What are the stages of biofeedback psychology?
Biofeedback psychology can be broken down into three stages or phases, although the process may vary depending on the psychologist’s approach and the patient’s needs. These three stages are:
- Initial Conceptualization: An individual gains awareness of a “maladaptive” physiological response (for example, a high heart rate) and its relationship with certain thoughts and/or other bodily activities.
- Skills Acquisition and Rehearsal: The individual learns how to better control the maladaptive response and consciously relax.
- Transfer of Treatment: Equipped with emotion-focused coping strategies, biofeedback patients can “transfer” their new knowledge to control and reduce the unwanted response in their daily lives.
Most biofeedback treatments progress through these three stages. Throughout this process, establishing social support networks can supplement the individual work of recognizing and ultimately reducing stress in the body.
What is the significance of biofeedback?
Biofeedback makes a significant contribution to our understanding of the mind-body connection.
For many people, negative life events contribute to changes in their physical health. Biofeedback demonstrates that people can regain control of their physiological responses and positively change the way their minds and bodies function, both during and after a stressful life event.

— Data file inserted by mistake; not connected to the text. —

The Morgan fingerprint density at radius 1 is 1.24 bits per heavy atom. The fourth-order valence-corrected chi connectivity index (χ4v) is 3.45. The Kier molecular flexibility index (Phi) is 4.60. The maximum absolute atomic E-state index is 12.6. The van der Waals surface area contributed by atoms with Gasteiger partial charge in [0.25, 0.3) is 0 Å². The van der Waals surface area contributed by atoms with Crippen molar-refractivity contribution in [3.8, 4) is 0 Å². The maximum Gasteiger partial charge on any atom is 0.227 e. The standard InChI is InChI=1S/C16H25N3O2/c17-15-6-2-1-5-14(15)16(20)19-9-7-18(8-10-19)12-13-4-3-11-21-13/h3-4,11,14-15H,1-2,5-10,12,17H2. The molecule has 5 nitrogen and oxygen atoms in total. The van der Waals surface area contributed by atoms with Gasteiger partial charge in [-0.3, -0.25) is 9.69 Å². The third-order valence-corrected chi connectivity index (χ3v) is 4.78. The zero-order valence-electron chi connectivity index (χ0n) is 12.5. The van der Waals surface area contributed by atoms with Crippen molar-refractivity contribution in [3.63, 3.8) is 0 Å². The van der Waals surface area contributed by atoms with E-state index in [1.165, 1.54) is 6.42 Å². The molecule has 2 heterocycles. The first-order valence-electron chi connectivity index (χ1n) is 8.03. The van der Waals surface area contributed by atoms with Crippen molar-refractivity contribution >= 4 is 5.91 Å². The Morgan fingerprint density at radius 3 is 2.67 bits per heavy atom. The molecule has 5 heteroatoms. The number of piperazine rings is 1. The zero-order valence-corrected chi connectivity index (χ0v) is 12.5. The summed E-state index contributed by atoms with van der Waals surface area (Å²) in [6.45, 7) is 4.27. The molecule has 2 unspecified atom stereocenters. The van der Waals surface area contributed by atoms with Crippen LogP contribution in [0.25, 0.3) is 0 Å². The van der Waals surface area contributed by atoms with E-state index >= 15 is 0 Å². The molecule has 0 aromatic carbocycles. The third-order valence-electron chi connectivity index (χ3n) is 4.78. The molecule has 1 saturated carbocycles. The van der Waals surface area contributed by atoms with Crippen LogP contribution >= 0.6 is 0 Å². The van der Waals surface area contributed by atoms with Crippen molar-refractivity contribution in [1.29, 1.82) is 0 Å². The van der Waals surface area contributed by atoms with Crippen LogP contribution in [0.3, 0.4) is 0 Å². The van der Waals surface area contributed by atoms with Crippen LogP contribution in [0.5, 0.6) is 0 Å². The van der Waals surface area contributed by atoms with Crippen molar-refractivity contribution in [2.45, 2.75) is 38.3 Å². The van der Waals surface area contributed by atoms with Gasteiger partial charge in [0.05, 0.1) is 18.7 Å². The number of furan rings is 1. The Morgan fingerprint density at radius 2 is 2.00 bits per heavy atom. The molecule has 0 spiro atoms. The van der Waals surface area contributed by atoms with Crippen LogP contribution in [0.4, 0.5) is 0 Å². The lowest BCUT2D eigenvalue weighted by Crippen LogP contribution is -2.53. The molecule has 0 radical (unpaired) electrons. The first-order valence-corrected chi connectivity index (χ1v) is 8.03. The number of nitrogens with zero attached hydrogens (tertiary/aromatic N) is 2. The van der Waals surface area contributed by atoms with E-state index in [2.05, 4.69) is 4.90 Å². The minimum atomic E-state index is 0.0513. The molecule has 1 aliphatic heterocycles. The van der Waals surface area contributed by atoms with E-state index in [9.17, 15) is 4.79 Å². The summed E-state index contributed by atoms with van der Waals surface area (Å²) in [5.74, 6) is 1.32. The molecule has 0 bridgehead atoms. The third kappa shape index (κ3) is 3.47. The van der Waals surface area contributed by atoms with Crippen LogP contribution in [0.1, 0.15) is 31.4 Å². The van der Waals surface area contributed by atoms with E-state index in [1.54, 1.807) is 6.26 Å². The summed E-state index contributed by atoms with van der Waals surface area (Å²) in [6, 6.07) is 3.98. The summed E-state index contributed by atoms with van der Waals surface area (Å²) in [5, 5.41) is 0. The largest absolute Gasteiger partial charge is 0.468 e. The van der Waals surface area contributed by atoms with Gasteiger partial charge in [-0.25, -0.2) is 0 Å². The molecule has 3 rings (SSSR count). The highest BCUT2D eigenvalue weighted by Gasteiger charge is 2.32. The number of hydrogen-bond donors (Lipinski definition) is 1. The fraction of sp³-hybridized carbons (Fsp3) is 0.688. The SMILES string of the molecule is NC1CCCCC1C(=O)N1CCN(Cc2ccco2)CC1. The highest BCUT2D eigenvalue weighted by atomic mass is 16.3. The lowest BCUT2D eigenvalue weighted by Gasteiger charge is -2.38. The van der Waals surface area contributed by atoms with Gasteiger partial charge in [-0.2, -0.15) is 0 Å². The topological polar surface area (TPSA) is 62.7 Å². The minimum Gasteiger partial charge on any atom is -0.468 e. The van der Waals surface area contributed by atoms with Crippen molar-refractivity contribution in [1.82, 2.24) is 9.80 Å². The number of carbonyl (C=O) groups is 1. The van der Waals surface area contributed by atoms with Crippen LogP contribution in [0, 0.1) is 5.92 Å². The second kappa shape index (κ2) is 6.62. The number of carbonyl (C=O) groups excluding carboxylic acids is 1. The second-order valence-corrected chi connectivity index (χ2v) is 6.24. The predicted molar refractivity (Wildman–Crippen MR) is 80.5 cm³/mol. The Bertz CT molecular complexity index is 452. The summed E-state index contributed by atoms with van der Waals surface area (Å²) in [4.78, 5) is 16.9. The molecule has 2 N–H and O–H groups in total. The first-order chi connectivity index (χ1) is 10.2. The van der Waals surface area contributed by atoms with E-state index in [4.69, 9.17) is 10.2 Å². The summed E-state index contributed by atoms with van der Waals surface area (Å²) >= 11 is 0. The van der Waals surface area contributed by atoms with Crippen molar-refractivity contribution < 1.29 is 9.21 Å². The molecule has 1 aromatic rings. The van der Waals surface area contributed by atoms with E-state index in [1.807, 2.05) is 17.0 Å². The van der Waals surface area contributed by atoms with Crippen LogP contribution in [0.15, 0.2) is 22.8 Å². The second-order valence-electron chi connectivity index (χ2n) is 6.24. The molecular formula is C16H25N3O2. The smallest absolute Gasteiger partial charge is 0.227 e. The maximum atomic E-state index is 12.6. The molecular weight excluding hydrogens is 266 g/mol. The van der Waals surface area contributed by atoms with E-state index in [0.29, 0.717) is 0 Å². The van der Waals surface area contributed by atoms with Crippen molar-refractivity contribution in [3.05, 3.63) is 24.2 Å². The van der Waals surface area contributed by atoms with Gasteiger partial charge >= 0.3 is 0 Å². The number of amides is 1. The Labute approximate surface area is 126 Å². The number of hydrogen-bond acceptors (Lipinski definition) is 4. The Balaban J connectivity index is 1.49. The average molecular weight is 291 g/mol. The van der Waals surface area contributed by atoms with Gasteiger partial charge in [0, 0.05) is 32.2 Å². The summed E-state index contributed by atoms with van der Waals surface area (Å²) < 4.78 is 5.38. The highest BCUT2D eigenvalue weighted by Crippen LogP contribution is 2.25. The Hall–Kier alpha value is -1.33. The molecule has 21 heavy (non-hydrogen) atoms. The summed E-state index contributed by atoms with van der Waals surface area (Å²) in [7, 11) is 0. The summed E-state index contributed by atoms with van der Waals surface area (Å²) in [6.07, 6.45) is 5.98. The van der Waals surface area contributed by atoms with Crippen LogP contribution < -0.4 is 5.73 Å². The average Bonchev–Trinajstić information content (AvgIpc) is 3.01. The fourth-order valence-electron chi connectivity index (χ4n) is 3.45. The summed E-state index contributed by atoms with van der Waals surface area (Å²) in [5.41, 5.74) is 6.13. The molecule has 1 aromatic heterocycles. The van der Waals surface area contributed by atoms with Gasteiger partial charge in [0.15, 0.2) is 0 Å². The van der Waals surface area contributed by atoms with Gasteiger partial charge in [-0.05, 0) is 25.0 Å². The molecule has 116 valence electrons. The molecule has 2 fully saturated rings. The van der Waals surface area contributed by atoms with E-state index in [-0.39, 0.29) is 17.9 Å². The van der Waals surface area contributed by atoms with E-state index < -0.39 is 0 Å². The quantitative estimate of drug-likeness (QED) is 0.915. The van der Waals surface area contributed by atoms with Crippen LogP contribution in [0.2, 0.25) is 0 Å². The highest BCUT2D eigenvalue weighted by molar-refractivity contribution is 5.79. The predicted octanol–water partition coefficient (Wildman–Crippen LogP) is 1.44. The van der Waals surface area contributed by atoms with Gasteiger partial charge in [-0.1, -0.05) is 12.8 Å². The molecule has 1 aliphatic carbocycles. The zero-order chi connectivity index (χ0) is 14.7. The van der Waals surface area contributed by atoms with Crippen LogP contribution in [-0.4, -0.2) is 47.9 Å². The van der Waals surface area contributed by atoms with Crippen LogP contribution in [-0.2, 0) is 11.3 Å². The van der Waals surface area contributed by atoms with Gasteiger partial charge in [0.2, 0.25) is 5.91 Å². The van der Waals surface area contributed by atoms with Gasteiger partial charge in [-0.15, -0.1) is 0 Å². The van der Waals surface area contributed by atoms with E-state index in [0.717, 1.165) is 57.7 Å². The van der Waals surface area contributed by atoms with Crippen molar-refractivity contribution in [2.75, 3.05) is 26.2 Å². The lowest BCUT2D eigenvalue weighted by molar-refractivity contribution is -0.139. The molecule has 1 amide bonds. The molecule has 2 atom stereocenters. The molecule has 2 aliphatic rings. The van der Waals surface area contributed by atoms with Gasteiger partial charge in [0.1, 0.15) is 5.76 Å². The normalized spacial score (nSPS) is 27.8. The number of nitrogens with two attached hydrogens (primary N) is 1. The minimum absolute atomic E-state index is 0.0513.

This philosophy can be applied to treat a variety of physical and mental health conditions, including anxiety disorders, post-traumatic stress disorder (PTSD), irritable bowel syndrome, headaches, migraines, incontinence, and chronic pain.
What is the role of biofeedback in dealing with stress?
Biofeedback offers several powerful techniques to deal with stress. By taking physical measurements that can be linked to stress, such as heart rate, muscle tension, and sweat levels, biofeedback empowers patients to understand and regain control of stress-related responses in their bodies.
Some examples of the role of biofeedback in stress reduction include:
- Learning how certain visual or auditory signals may correspond with feelings of stress, using “real-time” measurements of a person’s bodily activities.
- Using a specific stress reduction method called resonant breathing, which helps patients control their heart rates and breathing patterns.
- Teaching emotion-focused coping skills, which emphasize the individual, their emotions, and their emotional responses in the context of intimate relationships.
- Some practitioners of emotion-focused coping describe this strategy as a subset of biofeedback, which aims to reduce stress by enhancing emotional awareness.
In addition to biofeedback sessions, many health professionals encourage patients to build their social and community ties, noting the connection between social support and stress relief.